Supreme Court rules against NCAA in student-athlete compensation case

The Supreme Court on Monday ruled unanimously against the NCAA in a dispute over limits placed on education-related compensation that student-athletes can receive.

The decision, written by Justice Neil Gorsuch, clears the way for schools to provide more school-related perks to students like computers, musical instruments and internships.

Justice Brett Kavanaugh agreed with the judgment but wrote a separate concurring opinion that contained a blistering critique of the NCAA’s business model.

“Nowhere else in America can businesses get away with agreeing not to pay their workers a fair market rate on the theory that their product is defined by not paying their workers a fair market rate,” Kavanaugh wrote. "And under ordinary principles of antitrust law, it is not evident why college sports should be any different. The NCAA is not above the law.”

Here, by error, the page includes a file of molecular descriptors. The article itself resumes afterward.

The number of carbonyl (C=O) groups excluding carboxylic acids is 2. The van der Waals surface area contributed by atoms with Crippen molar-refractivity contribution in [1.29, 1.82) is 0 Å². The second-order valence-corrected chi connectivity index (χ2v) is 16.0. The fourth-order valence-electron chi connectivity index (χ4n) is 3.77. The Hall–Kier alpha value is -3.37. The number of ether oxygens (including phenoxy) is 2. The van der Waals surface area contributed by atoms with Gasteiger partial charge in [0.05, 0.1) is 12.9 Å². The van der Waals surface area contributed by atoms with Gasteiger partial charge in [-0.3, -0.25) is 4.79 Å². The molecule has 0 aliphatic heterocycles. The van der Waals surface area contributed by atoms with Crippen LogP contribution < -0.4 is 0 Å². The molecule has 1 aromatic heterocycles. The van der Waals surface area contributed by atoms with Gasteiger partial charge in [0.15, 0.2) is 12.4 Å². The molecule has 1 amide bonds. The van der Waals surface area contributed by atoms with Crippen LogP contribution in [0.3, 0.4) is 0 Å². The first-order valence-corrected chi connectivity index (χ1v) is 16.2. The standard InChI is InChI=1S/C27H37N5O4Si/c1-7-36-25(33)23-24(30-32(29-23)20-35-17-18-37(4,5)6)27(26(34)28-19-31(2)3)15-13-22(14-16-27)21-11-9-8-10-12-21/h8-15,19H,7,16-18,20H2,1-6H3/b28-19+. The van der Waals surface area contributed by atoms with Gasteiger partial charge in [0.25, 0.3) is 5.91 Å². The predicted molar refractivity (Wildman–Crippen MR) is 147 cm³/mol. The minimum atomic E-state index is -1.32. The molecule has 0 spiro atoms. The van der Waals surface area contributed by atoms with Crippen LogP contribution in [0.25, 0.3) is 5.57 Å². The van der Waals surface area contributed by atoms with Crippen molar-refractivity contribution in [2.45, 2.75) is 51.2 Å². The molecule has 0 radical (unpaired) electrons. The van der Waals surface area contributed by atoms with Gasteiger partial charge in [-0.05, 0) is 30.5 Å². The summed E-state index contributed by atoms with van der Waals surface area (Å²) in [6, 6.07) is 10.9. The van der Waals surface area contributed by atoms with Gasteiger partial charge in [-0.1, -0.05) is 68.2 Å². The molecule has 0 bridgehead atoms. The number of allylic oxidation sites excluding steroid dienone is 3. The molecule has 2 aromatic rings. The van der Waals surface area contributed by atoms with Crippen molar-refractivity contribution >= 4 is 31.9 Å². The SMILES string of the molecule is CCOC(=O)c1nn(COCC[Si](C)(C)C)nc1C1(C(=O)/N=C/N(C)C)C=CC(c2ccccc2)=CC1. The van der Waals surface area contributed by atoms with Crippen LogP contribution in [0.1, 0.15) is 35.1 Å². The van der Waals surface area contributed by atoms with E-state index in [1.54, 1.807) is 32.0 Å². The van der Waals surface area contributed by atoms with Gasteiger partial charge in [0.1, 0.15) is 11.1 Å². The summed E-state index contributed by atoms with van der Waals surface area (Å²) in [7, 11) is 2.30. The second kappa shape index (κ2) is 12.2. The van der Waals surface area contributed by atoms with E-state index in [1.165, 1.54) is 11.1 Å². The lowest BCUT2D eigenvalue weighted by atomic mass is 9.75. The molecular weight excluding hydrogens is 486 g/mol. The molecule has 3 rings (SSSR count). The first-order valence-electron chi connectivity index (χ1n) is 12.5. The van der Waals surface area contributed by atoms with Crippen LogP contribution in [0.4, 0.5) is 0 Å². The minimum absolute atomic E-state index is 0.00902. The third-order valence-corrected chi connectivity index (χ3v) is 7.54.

The dispute arose after a group of college-athletes sued the NCAA in 2014, alleging the association’s rules on player compensation ran afoul of antitrust laws that bar certain restraints on the competition for talent and labor.

In a March 2019 ruling siding with the college-athletes, U.S. District Court Judge Claudia Wilken found that NCAA’s limits on "computers, science equipment, musical instruments and other tangible items [...] related to the pursuit of academic studies" were unlawful and blocked their application. The judge did not alter limits on sports-related compensation, however.

A three-judge panel of the U.S. Court of Appeals for the 9th Circuit affirmed that decision last year, prompting the NCAA’s appeal to the Supreme Court.

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